Never in my life have I embarrassed myself so horrifically in front of someone so brilliant.
I agreed to cover a lecture today for the school newspaper given by scientist H. Robert Horvitz, who received the Nobel Prize in Physiology or Medicine in 2002. The lecture was to an audience of high school students, given with the intention of promoting an interest in the sciences. Before this lecture, he had another talk at Rhode Island Hospital at 8 am and he wanted me to meet him there for the interview after the talk, as it was the only free time he had available.
I had no idea how to get to the hospital and in anticipation of a difficult and lengthy commute, I left an hour early for the event. At 6:50 a.m. I boarded Bus #1 tentatively. “Does this go to Rhode Island hospital?” I asked. The driver nodded curtly.
Of course, the bus ride took less than ten minutes. I therefore decided to kill some time by going to Au Bon Pain to quietly eat breakfast and read my book until the lecture started.
I was minding my own business when I heard a commotion at the table directly behind me. There was a mirror to my left, and I could see everything that was going on. It was a group of well dressed old men with big beards and glasses. Most were carrying briefcases. I couldn’t help but overhear bits of their conversation.
“Dr. Horvitz this is Provost Schlissel.” (Brown University’s current provost).
“Pleasure to meet you.”
They continued exchanging pleasantries.
Any normal person would have sat there, finished their oatmeal in silence and waited patiently for the lecture to begin. In my defense, that was my original inclination. However, as I sat there listening I grew more and more uncomfortable. What if they recognized me later and said to each other: “Hey that was the girl who sat down next to us at breakfast! Was she eavesdropping? Taking notes? What an awkward thing for her to do!”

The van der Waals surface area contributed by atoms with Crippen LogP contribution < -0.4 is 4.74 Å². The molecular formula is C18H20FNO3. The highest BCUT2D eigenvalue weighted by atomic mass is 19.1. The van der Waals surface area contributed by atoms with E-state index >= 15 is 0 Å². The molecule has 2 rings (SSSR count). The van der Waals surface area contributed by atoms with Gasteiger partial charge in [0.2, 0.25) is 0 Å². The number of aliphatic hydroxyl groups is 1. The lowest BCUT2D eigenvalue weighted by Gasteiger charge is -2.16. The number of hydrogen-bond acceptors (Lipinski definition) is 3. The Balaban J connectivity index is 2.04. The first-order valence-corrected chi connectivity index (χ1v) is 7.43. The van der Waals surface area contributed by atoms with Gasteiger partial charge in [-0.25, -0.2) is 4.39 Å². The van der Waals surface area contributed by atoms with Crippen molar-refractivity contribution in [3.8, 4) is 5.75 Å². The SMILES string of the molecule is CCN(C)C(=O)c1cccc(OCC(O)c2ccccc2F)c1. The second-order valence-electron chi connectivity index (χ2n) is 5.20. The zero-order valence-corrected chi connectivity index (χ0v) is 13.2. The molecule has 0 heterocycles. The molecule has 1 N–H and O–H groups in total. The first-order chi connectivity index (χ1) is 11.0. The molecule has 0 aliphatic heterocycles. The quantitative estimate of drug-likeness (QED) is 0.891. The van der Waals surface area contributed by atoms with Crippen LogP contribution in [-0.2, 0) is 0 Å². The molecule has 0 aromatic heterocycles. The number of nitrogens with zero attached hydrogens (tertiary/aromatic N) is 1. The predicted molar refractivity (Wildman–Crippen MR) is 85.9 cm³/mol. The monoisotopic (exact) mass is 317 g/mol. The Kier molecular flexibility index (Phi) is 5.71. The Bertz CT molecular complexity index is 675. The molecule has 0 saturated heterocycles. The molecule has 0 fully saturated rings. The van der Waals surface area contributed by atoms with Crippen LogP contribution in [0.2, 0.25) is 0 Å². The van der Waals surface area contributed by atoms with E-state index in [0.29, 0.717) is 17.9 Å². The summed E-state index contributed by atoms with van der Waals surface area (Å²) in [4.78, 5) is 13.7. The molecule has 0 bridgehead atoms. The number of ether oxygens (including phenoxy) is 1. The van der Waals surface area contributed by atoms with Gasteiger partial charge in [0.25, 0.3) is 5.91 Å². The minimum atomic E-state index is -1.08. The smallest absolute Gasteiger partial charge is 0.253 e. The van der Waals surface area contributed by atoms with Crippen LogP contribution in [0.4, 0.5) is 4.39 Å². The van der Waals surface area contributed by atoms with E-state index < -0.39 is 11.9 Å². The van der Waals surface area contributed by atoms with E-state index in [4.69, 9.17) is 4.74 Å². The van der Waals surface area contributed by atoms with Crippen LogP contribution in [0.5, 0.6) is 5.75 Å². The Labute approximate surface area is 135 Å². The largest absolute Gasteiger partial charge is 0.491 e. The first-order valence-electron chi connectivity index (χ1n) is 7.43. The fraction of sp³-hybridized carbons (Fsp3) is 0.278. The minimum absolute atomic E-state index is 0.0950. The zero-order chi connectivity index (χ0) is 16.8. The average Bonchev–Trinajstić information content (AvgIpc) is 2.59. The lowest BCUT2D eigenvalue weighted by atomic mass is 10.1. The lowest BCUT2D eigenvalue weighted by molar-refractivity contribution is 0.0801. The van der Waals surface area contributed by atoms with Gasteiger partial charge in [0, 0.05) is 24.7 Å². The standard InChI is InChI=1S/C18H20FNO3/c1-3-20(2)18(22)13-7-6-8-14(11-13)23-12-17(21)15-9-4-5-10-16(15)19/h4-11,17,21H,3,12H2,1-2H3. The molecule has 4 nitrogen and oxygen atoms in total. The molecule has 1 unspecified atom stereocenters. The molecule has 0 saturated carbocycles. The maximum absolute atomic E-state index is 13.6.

So rather than suffer the discomfort of that scenario, I thought I would increase the discomfort of the situation by inventing an entirely different, and exponentially more awkward course of action.
Dear God, I cringe just remembering it – How I got up from my seat to throw out my cup, hovered on the outskirts of their table, making enough eye contact with these VERY important people long enough that they began to look at me in confusion. How I jumped at this opportunity to impertinently interrupt their conversation to say that I was Lindsay Gantz, the girl he was supposed to be meeting later for an interview. I was, in fact, sitting at the table directly behind them “not eavesdropping.”
The mixed expressions of pity and confusion taught me a valuable and unforgettable lesson: Be bold, try new things, and be daring. But never ever ever ever introduce yourself to a Nobel laureate by interrupting his life and crashing his breakfast party. It will never be a good idea, and you’ll feel really stupid. Trust me.